Living architecture: a design solution and a career choice? | New


In late 2021, we covered a study by researchers at the University of Plymouth in the UK, which found that living wall systems can reduce heat loss from existing buildings by 31%.

The Plymouth study was symptomatic of a greater curiosity within architecture about the impact of integrating nature and biophilia with the built environment. In May, NASA undertook its own study to understand the potential of green roofs to lower temperatures in cities, while in 2019 our Studio Snapshot series included a reflection from Habitat Horticulture founder David Brenner on the growing interest in living materials in architecture.

“Living walls are often seen as an afterthought or a static prop in architectural design,” Brenner told us. “That said, the tide seems to be turning with proactive urban greening policies and the growing popularity of biophilic design. I think we are only scratching the surface to understand the impact living walls can have. »

Archinect Feature: Living Walls: Balancing Plant-Centered Process with People-Centered Design with David Brenner of Habitat Horticulture

Not surprisingly, a project incorporating walls, roofs or living materials requires a unique design team. For Brenner, the ability to design, install and maintain living systems requires “a motley crew of horticulturalists, landscape architects, architects, engineers, industrial designers and botanists”.

The same goes for Neri Oxman, a professor at the MIT Media Lab whose work frequently merges architecture with biology and materials engineering. In his profile on Netflix Summary: The art of design series, Oxman described his ideal team as a “Noah’s Ark,” with two architects, two engineers, two biologists, two data chemical engineers, and more.

Related on Archinect: Biophilia: 10 New Examples of Nature and the Built Environment Coexisting Harmoniously

How might architects function in this multidisciplinary environment? For clues, this week we use our Job Highlights series to explore the opportunities open to architects and designers at Terreform ONE (Open Network Ecology). Sitting at the intersection of art, architecture, and urbanism, the climate-conscious nonprofit research group is dedicated to “illuminating the environmental possibilities of habitats, cities, and landscapes across the world “.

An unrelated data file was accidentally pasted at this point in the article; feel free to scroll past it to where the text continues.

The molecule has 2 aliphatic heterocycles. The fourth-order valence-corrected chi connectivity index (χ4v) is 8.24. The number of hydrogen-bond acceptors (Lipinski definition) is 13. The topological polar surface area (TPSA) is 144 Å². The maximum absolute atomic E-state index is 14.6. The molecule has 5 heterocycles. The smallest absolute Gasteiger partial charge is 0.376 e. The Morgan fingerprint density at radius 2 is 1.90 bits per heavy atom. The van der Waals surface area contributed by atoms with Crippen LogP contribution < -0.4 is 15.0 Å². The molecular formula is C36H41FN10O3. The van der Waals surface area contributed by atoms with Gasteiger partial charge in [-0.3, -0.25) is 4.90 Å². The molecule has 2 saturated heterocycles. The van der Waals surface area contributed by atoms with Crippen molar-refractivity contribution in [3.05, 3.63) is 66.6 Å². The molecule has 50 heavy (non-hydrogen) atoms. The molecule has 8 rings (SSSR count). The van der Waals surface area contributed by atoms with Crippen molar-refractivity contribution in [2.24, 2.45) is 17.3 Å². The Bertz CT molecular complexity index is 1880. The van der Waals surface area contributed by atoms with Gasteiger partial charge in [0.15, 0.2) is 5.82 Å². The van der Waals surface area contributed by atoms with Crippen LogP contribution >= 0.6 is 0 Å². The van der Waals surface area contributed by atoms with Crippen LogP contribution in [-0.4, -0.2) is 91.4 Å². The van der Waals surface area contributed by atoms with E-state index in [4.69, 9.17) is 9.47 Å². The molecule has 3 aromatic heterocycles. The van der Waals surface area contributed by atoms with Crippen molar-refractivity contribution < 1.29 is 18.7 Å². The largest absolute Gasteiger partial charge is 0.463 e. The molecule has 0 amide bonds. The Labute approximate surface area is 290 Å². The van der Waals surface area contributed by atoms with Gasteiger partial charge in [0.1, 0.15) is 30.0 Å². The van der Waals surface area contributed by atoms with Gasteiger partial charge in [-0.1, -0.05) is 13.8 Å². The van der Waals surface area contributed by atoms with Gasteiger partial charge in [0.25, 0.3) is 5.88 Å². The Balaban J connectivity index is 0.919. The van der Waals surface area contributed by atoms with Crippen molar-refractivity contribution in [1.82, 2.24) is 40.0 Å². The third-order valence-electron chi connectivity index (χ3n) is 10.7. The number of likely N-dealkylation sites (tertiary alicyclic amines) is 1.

Like the other examples in this article, Terreform ONE takes a so-called “transdisciplinary” approach to its work, where architects and urban planners are supported by biologists, computer scientists, artists, writers and engineers.

Cricket Shelter: Modular Edible Insect Farm by Terreform ONE

On Archinect Jobs, the group is currently looking for an Architect / Design Thinker to join their team in New York. In its job listing, the group emphasizes the need for individuals who are “beyond imagination, are collaborative, communicative, trustworthy and embracing experimentation.” Scheduled to work on Terreform’s NEW LAB project at the Brooklyn Navy Yard, the group hopes to hear from candidates with experience ranging from sketching the initial concept to building green/computer-based building systems.

“We operate as an interdisciplinary laboratory of specialists advancing the practice of social-ecological design,” states the group. “Our collaborative process includes speculations on how emerging technologies will impact future urban generations and local biodiversity. We focus on the intersections of ecological planning, biotechnology architecture, urban systems and public art.

Monarch Butterfly Sanctuary Tour by Terreform ONE

The group’s previously published work confirms their focus on living systems and biotechnology architecture. While their Cricket Shelter suggests a new typology for introducing crickets into the modern American diet, their New York monarch butterfly sanctuary tower uses concrete, glass, and 3D-printed ETFE pillows to create a “vertical grassland.” 70 feet along an urban street. Terreform ONE provided our readers with more information in the comments section of our news article about the project in 2019.

Terreform ONE Bio-Computing Digester

Full details on Terreform ONE’s latest job opportunity can be found here on Archinect Jobs. Stay tuned for future job highlights and be sure to keep your eyes peeled for more exciting opportunities on Archinect’s industry-leading jobs site. Recent editions of our Job Highlights series have seen career opportunities for an Airport Terminal Planner at Corgan, a Draftsman at WholeTree Structures and a Building Simulation Analyst at EskewDumezRipple.

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